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International Migrants' Day: Farid's story

Farid lives in Lewisham with his family, but grew up in Damascus, the capital of Syria, as one of 11 children. He fled the country during the civil war, having been imprisoned and tortured and lost many of his closest family. This is his story in his own words, although some details have been changed to protect his identity.

From hell to paradise

Mayor of Lewisham Damien Egan pictured with a group of people outside Lewisham Council. They hold a banner which reads 'Migrants Day'

Growing up, we were safe and had enough money to pay life’s expenses. Everything was fine, although we were used to government corruption and it helped to have money or a relationship with someone official to get things sorted out. Before the war, I was a student up until the age of 13 and then I started work as a central heating engineer.

The political situation started to change in about 2000. The government under Assad started discriminating against Sunni people, replacing them with Alawites in the civil service, for example. In the army, the senior people were all Alawites, even if they didn’t have the capability to be in the position they were given.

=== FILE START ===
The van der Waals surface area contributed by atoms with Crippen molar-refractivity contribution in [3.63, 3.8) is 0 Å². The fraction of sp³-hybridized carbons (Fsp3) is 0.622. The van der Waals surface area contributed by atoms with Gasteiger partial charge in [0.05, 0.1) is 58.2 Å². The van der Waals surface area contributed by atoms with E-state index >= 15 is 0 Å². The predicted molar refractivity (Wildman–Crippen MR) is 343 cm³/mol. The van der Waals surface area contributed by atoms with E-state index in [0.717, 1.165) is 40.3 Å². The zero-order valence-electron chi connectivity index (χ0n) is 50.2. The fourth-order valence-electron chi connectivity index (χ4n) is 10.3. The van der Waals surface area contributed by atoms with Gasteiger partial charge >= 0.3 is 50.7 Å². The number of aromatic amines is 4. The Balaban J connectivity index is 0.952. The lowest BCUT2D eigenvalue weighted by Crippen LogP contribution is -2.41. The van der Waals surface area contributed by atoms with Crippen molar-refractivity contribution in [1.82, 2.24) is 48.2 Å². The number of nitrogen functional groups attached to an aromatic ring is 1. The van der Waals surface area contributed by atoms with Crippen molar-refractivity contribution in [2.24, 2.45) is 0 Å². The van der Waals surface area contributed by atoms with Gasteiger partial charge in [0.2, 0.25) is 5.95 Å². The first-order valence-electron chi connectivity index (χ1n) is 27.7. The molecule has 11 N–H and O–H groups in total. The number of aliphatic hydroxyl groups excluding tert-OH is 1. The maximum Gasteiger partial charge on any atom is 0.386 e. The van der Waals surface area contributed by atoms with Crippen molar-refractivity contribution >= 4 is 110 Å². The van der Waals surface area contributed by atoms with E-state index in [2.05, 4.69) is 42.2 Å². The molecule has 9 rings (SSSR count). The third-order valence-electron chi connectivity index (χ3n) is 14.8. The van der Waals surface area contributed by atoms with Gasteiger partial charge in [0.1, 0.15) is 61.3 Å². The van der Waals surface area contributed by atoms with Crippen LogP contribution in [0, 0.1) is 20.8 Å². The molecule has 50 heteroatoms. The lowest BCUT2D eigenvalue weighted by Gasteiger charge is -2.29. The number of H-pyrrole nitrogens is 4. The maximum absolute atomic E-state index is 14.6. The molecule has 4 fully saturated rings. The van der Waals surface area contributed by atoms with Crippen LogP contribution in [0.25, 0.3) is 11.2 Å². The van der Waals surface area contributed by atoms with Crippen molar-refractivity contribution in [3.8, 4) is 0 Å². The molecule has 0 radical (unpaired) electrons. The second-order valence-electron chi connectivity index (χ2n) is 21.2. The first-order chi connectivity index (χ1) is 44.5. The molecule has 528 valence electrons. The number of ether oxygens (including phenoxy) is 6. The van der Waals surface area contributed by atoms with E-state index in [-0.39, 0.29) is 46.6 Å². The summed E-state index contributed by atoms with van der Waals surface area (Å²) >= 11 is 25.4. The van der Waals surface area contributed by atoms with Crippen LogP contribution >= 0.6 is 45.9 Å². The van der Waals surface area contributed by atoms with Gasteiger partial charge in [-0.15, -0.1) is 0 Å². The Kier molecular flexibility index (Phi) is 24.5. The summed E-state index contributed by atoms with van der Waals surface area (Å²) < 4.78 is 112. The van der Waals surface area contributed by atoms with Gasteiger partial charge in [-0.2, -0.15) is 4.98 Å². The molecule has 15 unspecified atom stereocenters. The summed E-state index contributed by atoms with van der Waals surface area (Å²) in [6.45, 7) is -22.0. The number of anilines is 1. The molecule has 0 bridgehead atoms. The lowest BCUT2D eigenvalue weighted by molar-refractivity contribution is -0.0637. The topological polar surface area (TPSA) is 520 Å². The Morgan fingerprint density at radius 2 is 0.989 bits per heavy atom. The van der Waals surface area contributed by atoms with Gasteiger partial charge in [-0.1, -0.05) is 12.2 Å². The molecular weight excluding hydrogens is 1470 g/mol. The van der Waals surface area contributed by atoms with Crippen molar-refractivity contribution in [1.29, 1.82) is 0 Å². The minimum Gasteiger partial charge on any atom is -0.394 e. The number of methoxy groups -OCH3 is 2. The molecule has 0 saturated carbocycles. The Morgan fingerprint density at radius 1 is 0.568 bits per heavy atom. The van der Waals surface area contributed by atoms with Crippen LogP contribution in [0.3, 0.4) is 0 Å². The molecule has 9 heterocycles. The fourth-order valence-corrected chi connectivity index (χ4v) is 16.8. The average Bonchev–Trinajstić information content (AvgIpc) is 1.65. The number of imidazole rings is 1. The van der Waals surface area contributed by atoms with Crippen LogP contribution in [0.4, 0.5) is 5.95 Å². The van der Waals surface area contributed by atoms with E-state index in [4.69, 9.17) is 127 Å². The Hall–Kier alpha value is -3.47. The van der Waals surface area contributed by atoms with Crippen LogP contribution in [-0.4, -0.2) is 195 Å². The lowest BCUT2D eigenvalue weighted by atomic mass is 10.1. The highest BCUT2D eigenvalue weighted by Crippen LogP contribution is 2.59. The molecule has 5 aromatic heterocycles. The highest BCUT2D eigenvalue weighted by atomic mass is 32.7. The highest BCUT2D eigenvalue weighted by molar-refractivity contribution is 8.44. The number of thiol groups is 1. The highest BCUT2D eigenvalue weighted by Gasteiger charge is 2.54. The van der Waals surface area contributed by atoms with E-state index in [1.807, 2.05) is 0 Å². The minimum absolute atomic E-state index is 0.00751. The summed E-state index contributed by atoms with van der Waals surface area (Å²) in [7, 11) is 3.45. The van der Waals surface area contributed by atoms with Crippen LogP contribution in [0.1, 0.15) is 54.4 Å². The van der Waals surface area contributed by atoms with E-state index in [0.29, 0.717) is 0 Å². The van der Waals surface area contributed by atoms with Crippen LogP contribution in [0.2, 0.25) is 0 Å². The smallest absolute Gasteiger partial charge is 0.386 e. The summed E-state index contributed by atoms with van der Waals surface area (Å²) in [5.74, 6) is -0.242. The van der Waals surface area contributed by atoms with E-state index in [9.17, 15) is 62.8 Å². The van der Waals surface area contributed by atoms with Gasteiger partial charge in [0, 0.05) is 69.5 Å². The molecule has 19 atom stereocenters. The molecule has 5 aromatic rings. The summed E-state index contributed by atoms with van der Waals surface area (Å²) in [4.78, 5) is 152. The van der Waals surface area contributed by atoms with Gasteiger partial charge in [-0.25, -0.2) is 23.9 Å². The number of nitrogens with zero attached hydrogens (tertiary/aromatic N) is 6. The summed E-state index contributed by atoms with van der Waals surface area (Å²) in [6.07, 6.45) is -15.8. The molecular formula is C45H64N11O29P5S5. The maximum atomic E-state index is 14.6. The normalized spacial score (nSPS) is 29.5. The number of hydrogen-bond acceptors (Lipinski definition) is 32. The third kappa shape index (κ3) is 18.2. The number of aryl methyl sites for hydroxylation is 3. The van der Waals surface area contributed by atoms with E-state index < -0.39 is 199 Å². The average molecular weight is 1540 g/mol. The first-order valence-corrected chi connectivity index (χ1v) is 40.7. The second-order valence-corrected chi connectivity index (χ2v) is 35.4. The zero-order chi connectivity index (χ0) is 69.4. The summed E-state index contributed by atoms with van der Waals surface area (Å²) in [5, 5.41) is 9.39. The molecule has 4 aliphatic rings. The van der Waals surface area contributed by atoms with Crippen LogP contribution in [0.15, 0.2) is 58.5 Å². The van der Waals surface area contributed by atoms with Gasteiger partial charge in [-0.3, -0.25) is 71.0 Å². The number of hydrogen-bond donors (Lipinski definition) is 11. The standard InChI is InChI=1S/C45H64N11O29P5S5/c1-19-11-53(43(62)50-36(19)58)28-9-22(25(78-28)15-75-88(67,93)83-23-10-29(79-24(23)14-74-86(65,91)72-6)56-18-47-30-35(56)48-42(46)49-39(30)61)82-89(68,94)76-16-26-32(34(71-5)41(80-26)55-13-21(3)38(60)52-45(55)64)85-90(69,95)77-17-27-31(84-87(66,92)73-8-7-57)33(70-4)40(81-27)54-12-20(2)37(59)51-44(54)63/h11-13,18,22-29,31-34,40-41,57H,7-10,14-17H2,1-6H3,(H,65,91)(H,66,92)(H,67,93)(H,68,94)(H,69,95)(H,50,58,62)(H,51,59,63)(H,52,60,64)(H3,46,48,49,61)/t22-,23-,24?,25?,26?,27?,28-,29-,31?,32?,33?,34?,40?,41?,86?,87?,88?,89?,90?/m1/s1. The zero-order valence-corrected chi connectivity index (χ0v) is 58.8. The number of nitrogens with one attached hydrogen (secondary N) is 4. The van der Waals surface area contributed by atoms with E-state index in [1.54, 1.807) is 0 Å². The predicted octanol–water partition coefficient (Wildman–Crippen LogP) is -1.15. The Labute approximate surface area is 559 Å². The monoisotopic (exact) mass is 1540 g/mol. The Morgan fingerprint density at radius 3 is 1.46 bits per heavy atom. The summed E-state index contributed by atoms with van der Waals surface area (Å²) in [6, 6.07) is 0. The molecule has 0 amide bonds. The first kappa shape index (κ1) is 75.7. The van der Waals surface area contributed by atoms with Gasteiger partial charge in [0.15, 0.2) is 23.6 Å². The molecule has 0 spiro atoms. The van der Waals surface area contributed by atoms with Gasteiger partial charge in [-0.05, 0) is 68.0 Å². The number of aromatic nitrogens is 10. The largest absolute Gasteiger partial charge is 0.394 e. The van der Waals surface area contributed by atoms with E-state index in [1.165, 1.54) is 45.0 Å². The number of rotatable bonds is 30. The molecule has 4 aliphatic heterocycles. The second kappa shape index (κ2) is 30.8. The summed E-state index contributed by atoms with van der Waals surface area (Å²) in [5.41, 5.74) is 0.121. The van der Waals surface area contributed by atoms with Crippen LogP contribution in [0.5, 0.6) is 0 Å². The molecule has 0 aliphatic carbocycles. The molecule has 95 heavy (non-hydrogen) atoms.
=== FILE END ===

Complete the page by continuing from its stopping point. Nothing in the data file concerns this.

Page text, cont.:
Syrian state national TV made it look like we lived in Vienna or Paris. But in reality we lived in poverty, they took everything in terms of the economy and the intelligence service controlled everything. I used to earn something like $200 a month, but I had to pay half to the government and had to pay bribes to inspectors.

In 2012, there was a big demonstration against the regime near Damascus and a lot of people were arrested. It was also easy for them to kill people. Two of my sisters were caught up in the demonstration and killed and I also lost my brother – we have no idea what happened to him.

One day, just driving on my way to work, I was arrested for no reason. I was given no solicitor, no fair trial. I was held for 28 days and tortured. They would hang us from our hands with our feet not touching the floor. We would then be electrocuted, beaten and burned with cigarettes. I still have the scars on my body. During my detention, every day five or six people would die from the torture.

I spent three months at home after I was released. I then sold everything I had and went to Egypt. It wasn’t easy, I had to pay a lot of money in bribes. After one or two months, people in Egypt helped me bring my daughter and wife.

I arrived in the UK in June 2019 thanks to the help of the United Nations. When we arrived, Lewisham Council supported us and provided accommodation. I didn’t expect this kind of welcome and support. Now I feel like I am a human being. We have got set up with a GP and dentist and my daughter’s school is fantastic. It’s as if we have been brought from hell to paradise.

We hope to learn English as quickly as possible and find a job. I hope that I can repay your society for the goodness and kindness we’ve received.

Image: Mayor of Lewisham Damien Egan pictured at an International Migrants Day event

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